When it comes to appetizers on Thanksgiving, I hold back. I admit it. I’ve planned. I’ve shopped. I’ve prepped for days, and started cooking in the dark the morning of. If you think I’m going to let my guests walk in and fill up on hunks of cheese and crostini’s or dips, chips and deviled eggs, you are at the wrong house. I want my guests to belly up to my holiday table with a little concavity to that belly. I basically want them starving and salivating and giving thanks for the bounty before them when they finally sit down. Who wants guests taking child-size portions and pushing their plates away after six minutes, looking for the couch? After all that kitchen TLC you put in don’t you want everyone to remain at the table for a while, lingering over food, talk, wine, taking second helpings…making weird noises of savory delight and satisfaction? As it is, it always seems like dinner is over too soon, in proportion to the time spent preparing the meal.
But, I concede, you have to put out something for guests to munch on when they arrive—something to stimulate the palate, and rev up the senses. I opt for these simple appetite teasers to compliment the cocktail, champagne or prosecco you’ve poured them. A little salt, something acid, something sweet, a hint of umami, and a slight bitter note, gets all the taste buds standing at attention and getting ready for the feast, without spoiling one’s appetite for it. It’s all about restraint in the beginning of the meal…so you can go hog wild later!
Here is what will be sitting out at my house on Thankgiving Day: Citrus and Fennel Marinated Mixed Olives…
White Truffle Oil and Black Pepper Popcorn and…
…Candied Spiced Pecans with Rosemary. This trio is good for making any gathering more delicious… the pecans go just as well tossed in a salad as they do on vanilla ice cream… And the popcorn…well the popcorn is good anytime. I take a bag of it stashed into my purse when we go to the movies. It’s not that I’m too cheap to buy snacks at the theater, it’s that I prefer olive oil and truffle oil and black pepper to the fake butter, transfats, mega-sodium levels, and yellow dye # 4 in my popcorn. So, you might want to make a double batch of everything and hide some away for after Thanksgiving too!
Spiced Candied Pecans with Rosemary
adapted from Home Cooking with Jean-Georges by Jean-Georges Vongerichten
Makes about 2.5 cups
2 ½ cups pecan halves
¼ cup Lyle’s Golden Syrup, or corn syrup
1 teaspoon Kosher salt, or sea salt
½ teaspoon smoked paprika
½ teaspoon allspice
2 teaspoons chopped fresh rosemary leaves
1. Preheat over to 350°. Line a rimmed baking sheet pan with a SilPat or parchment paper.
2. In a large bowl, toss the pecans with all the remaining ingredients, until evenly coated. Spread in a single layer on the sheet pan.
3. Bake the pecans, rotating the pan once to insure even cooking, until they are golden brown and fragrant, about 10 minutes.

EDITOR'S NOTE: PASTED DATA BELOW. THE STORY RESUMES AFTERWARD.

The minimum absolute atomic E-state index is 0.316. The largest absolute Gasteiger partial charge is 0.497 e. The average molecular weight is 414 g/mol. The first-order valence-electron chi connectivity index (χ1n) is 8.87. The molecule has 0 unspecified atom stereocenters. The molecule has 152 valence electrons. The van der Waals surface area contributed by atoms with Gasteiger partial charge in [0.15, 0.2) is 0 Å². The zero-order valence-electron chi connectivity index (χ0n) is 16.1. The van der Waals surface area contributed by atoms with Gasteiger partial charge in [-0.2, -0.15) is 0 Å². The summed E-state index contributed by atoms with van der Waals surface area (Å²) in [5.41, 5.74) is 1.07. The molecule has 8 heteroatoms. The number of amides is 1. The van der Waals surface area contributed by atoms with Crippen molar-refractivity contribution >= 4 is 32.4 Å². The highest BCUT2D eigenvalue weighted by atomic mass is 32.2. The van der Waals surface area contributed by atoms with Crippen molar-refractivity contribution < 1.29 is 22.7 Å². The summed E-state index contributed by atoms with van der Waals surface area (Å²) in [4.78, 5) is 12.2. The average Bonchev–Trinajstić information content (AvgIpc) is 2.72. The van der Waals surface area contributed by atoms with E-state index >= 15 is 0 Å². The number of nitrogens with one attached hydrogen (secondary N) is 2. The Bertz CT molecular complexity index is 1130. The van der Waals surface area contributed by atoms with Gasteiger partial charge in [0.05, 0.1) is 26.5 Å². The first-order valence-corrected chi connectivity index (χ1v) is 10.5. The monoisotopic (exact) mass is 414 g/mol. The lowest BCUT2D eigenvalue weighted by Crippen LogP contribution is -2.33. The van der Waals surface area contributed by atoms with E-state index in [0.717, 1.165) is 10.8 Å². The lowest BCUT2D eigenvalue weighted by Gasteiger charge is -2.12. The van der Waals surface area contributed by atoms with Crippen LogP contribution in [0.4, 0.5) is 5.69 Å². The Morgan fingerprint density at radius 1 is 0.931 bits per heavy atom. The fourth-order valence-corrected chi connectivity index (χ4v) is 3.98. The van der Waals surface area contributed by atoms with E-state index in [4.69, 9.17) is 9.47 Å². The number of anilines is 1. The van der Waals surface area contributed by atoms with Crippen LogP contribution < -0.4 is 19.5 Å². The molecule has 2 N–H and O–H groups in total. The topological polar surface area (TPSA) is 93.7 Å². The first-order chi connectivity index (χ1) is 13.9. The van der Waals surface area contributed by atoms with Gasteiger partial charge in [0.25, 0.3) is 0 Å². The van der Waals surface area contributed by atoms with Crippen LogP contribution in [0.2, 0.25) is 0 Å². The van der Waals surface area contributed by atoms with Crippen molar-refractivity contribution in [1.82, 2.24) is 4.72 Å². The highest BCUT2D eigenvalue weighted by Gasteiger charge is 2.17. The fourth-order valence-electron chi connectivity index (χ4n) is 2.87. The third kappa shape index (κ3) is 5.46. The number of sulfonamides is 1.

4. Immediately transfer to a clean, large bowl and toss continuously as they cool and use your fingers to separate any clumps of nuts that stick together. Let cool completely before storing in an airtight container. Will keep well for up to up to a week, longer if refrigerated.
Truffle Oil and Black Pepper Popcorn
Makes about 2.5 cups
10 cups of popped popcorn ( not microwaved, use pan or popcorn maker popped corn using olive oil)
3 tablespoons truffle oil
Freshly ground black pepper
1. Toss warm, freshly popped popcorn in large bowl with truffle oil, salt, and a generous amount of black pepper. Serve! Can be stored in airtight container or ziplocks for 3-4 days.
Citrus and Fennel Marinated Olives
Adapted from Home Cookng With Jean-Georges, Jean-Georges Vongerichten
Makes about 2.5 cups
1 ½ cups mixed brine-cured olives of your choice, pit-in
½ cup kalamata olives, pit-in
½ teaspoon fennel seeds
½ teaspoon crushed red chili flakes
Juice of one orange
2 (4-inch) strips of orange zest (use vegetable peeler and take skin only, avoiding white pith)
1 cup extra-virgin olive oil (good quality)
1. Rinse olives under cold water to remove the oil or brine they come packed in. Place olives in a colander and allow them to drain well for 5 minutes, pat dry with paper towel and place them in a large bowl.
2. Toast the fennel seeds in a small skillet over medium heat until fragrant, about 1 minute. Add the chile flakes and toast until just fragrant, about 30 seconds. Be careful not to inhale the steam/smoke coming off the toasting red pepper, as it can be caustic to the lungs. Remove from the heat and add the orange zest and oil to the hot pan. Steep until cool.
3. Pour the oil mixture over the olives and then transfer into a container that has an airtight cover. Allow the olives to marinate at room temperature for 6 hours before serving or holding in refrigerator for up to 5 days.